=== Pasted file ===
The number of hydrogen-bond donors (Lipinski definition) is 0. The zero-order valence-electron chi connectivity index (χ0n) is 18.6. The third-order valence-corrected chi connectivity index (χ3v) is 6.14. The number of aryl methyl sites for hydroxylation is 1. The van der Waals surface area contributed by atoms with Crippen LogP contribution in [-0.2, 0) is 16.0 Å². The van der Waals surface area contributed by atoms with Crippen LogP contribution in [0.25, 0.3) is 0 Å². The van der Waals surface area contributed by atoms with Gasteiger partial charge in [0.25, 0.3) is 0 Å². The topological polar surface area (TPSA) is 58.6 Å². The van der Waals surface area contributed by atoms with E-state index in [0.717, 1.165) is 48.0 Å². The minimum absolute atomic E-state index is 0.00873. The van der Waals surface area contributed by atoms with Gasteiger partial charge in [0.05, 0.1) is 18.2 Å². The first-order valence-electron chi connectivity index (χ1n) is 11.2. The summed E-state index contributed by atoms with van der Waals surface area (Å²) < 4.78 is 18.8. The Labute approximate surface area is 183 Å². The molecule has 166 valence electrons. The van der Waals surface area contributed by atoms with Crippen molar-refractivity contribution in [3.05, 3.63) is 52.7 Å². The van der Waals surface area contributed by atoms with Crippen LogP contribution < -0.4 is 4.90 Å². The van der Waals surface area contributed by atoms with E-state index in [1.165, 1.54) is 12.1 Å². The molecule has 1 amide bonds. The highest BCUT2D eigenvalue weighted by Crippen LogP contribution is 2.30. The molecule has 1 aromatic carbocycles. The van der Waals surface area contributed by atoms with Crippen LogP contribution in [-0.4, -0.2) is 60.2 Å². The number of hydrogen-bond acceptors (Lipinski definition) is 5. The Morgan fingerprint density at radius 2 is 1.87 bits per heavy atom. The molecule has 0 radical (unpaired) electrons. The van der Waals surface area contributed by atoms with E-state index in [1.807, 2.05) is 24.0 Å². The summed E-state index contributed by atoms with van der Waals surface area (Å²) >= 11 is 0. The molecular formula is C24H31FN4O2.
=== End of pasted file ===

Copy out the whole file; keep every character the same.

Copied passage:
The number of hydrogen-bond donors (Lipinski definition) is 0. The zero-order valence-electron chi connectivity index (χ0n) is 18.6. The third-order valence-corrected chi connectivity index (χ3v) is 6.14. The number of aryl methyl sites for hydroxylation is 1. The van der Waals surface area contributed by atoms with Crippen LogP contribution in [-0.2, 0) is 16.0 Å². The van der Waals surface area contributed by atoms with Crippen LogP contribution in [0.25, 0.3) is 0 Å². The van der Waals surface area contributed by atoms with Gasteiger partial charge in [0.25, 0.3) is 0 Å². The topological polar surface area (TPSA) is 58.6 Å². The van der Waals surface area contributed by atoms with E-state index in [0.717, 1.165) is 48.0 Å². The minimum absolute atomic E-state index is 0.00873. The van der Waals surface area contributed by atoms with Gasteiger partial charge in [0.05, 0.1) is 18.2 Å². The first-order valence-electron chi connectivity index (χ1n) is 11.2. The summed E-state index contributed by atoms with van der Waals surface area (Å²) < 4.78 is 18.8. The Labute approximate surface area is 183 Å². The molecule has 166 valence electrons. The van der Waals surface area contributed by atoms with Crippen molar-refractivity contribution in [3.05, 3.63) is 52.7 Å². The van der Waals surface area contributed by atoms with Crippen LogP contribution < -0.4 is 4.90 Å². The van der Waals surface area contributed by atoms with E-state index in [1.165, 1.54) is 12.1 Å². The molecule has 1 amide bonds. The highest BCUT2D eigenvalue weighted by Crippen LogP contribution is 2.30. The molecule has 1 aromatic carbocycles. The van der Waals surface area contributed by atoms with Crippen LogP contribution in [-0.4, -0.2) is 60.2 Å². The number of hydrogen-bond acceptors (Lipinski definition) is 5. The Morgan fingerprint density at radius 2 is 1.87 bits per heavy atom. The molecule has 0 radical (unpaired) electrons. The van der Waals surface area contributed by atoms with E-state index in [1.807, 2.05) is 24.0 Å². The summed E-state index contributed by atoms with van der Waals surface area (Å²) >= 11 is 0. The molecular formula is C24H31FN4O2.